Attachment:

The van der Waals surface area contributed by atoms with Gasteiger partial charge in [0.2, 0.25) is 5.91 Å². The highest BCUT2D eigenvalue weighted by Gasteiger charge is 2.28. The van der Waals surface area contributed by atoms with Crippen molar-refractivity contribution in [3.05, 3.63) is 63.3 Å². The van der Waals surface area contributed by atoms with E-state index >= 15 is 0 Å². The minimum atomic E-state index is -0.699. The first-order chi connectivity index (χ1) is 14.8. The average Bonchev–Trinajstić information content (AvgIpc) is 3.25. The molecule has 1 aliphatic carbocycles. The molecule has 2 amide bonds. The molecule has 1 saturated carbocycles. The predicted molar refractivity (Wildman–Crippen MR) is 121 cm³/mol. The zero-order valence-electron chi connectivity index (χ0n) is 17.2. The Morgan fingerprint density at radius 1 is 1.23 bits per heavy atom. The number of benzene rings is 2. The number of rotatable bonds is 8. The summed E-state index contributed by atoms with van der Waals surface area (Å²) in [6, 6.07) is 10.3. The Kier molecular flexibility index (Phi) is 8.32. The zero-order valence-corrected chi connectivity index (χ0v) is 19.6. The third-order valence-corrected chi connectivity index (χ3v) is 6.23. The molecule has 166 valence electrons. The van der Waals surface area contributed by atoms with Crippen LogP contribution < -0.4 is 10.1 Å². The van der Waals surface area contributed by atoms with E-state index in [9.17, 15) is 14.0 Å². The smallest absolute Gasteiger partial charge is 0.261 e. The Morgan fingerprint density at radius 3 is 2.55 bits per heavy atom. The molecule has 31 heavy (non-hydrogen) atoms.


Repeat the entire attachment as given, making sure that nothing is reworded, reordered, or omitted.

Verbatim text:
The van der Waals surface area contributed by atoms with Gasteiger partial charge in [0.2, 0.25) is 5.91 Å². The highest BCUT2D eigenvalue weighted by Gasteiger charge is 2.28. The van der Waals surface area contributed by atoms with Crippen molar-refractivity contribution in [3.05, 3.63) is 63.3 Å². The van der Waals surface area contributed by atoms with E-state index >= 15 is 0 Å². The minimum atomic E-state index is -0.699. The first-order chi connectivity index (χ1) is 14.8. The average Bonchev–Trinajstić information content (AvgIpc) is 3.25. The molecule has 1 aliphatic carbocycles. The molecule has 2 amide bonds. The molecule has 1 saturated carbocycles. The predicted molar refractivity (Wildman–Crippen MR) is 121 cm³/mol. The zero-order valence-electron chi connectivity index (χ0n) is 17.2. The Morgan fingerprint density at radius 1 is 1.23 bits per heavy atom. The number of benzene rings is 2. The number of rotatable bonds is 8. The summed E-state index contributed by atoms with van der Waals surface area (Å²) in [6, 6.07) is 10.3. The Kier molecular flexibility index (Phi) is 8.32. The zero-order valence-corrected chi connectivity index (χ0v) is 19.6. The third-order valence-corrected chi connectivity index (χ3v) is 6.23. The molecule has 166 valence electrons. The van der Waals surface area contributed by atoms with Crippen LogP contribution < -0.4 is 10.1 Å². The van der Waals surface area contributed by atoms with E-state index in [9.17, 15) is 14.0 Å². The smallest absolute Gasteiger partial charge is 0.261 e. The Morgan fingerprint density at radius 3 is 2.55 bits per heavy atom. The molecule has 31 heavy (non-hydrogen) atoms.